I believe in Las Vegas.
I didn’t always believe in this city. I moved from Germany to Las Vegas when I was 10 years old. Germany wasn’t my home; it was my sixth residence. My dad was in the Air Force and we moved often. But my father retired after 25 years of service in the middle of the desert: Las Vegas, Nevada. I was less than thrilled.
For the first couple years, I was absolutely miserable. Every time I went outside, I dwelled on the fact that Las Vegas was (and still is) incredibly hot. I commented about how unattractive the buildings were, about how ugly The Strip was, and about the constant cloud of pollution covering the downtown area. I didn’t have many friends – probably because all I could talk about was how much I hated Las Vegas.
But as I entered high school, something changed. I began listening to better music, I made more friends than I ever had in middle school, and I slowly became more comfortable in my own skin. I found Buddhism. I went places with my parents and my friends that were completely different than anything I had ever seen. I saw the Hoover Dam. I visited The Strip countless times. And on each separate outing, I found something that wasn’t so bad about Las Vegas.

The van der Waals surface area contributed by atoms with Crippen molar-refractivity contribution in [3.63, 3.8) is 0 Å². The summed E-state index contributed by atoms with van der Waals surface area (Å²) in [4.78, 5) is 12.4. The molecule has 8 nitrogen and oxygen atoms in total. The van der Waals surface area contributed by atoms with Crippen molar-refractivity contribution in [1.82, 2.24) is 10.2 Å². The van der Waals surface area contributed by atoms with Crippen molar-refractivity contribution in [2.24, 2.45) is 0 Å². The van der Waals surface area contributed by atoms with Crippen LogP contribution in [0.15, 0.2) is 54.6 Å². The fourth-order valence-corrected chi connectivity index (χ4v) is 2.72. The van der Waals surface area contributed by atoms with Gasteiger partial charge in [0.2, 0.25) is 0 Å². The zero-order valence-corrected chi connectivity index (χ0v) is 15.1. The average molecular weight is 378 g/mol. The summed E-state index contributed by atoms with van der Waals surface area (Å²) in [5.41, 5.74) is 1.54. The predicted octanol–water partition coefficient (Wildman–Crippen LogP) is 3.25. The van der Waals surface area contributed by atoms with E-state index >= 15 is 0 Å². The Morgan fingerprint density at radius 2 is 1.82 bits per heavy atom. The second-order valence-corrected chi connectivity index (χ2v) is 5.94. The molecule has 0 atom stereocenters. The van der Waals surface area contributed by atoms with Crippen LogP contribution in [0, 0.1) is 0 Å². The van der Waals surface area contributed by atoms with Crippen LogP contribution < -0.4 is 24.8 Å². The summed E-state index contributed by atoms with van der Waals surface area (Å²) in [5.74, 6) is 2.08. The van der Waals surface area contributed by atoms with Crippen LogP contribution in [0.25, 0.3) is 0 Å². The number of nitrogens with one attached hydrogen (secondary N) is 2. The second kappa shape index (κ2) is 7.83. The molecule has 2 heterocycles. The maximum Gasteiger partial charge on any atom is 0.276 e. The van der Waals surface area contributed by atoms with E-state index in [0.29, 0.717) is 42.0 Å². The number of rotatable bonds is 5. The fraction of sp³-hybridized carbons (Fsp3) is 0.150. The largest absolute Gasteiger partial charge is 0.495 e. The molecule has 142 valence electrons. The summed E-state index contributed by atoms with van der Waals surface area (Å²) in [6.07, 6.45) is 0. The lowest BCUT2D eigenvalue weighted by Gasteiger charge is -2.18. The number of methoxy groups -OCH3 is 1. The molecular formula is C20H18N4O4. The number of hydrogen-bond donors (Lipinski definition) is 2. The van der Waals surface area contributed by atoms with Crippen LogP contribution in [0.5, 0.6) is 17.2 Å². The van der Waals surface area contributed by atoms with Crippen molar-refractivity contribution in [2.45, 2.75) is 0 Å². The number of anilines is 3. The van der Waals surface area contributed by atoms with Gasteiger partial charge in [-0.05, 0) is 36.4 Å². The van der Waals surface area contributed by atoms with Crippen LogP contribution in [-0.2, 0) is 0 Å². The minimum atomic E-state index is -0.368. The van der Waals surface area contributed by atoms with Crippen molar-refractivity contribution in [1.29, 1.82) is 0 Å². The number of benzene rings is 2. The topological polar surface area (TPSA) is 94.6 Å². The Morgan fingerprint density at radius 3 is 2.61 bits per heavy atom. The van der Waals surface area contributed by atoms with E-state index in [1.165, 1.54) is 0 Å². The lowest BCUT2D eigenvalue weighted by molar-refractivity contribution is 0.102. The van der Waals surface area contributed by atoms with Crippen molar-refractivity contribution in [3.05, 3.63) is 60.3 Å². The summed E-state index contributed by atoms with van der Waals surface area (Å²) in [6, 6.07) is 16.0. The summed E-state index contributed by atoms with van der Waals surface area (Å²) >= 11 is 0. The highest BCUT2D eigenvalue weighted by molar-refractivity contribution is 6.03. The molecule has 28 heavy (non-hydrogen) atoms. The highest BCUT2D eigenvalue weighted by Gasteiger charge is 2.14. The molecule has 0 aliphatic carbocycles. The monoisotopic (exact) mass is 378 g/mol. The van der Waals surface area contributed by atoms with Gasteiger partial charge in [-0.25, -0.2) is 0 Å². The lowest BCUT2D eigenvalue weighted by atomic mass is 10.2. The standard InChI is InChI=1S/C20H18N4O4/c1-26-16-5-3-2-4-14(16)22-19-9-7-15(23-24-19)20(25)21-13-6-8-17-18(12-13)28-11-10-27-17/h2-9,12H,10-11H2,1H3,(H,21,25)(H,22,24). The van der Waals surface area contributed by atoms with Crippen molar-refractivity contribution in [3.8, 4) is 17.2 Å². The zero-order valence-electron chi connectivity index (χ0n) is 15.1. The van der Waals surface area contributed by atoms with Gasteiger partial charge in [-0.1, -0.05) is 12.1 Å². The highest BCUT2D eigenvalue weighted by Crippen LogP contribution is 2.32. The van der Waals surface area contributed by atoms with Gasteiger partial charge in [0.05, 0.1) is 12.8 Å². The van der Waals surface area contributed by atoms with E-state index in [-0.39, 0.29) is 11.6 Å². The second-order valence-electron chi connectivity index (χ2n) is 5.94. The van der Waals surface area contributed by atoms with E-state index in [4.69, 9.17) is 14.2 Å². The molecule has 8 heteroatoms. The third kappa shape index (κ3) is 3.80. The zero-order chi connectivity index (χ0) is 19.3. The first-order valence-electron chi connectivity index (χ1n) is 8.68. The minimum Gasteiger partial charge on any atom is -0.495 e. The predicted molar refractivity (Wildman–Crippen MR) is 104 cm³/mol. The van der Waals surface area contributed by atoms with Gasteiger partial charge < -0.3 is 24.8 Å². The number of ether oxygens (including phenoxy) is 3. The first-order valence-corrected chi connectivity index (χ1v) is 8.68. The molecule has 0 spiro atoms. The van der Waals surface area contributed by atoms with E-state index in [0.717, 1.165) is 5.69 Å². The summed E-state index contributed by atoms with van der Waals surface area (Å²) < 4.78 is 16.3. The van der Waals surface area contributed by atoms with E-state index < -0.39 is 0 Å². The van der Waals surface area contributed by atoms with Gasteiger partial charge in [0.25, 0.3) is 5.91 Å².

The buildings weren’t so awful at night; the neon had a special glow that excited something inside me and made me happy to be alive. I loved the sound of coins clinking into the pans of slot machines in the old casinos. I could always find a restaurant or grocery store open at any hour of the day. Any sort of food or clothing or souvenir or piece of technology was available in the vast array of shops and stores.
To this day, The Strip is only beautiful if I look at it at night. The neon and the flashing lights make me content to be in Las Vegas. I drive down The Strip with my friends at nights on the weekends and we listen to music. We look at all the flashing signs and the neon and we are happy to be alive.
Finding myself and being comfortable with myself changed my outlook on life. I became more positive and was able to find the advantages to living in a huge, chaotic town, and I realized that Las Vegas really is a beautiful city. I believe in Las Vegas.
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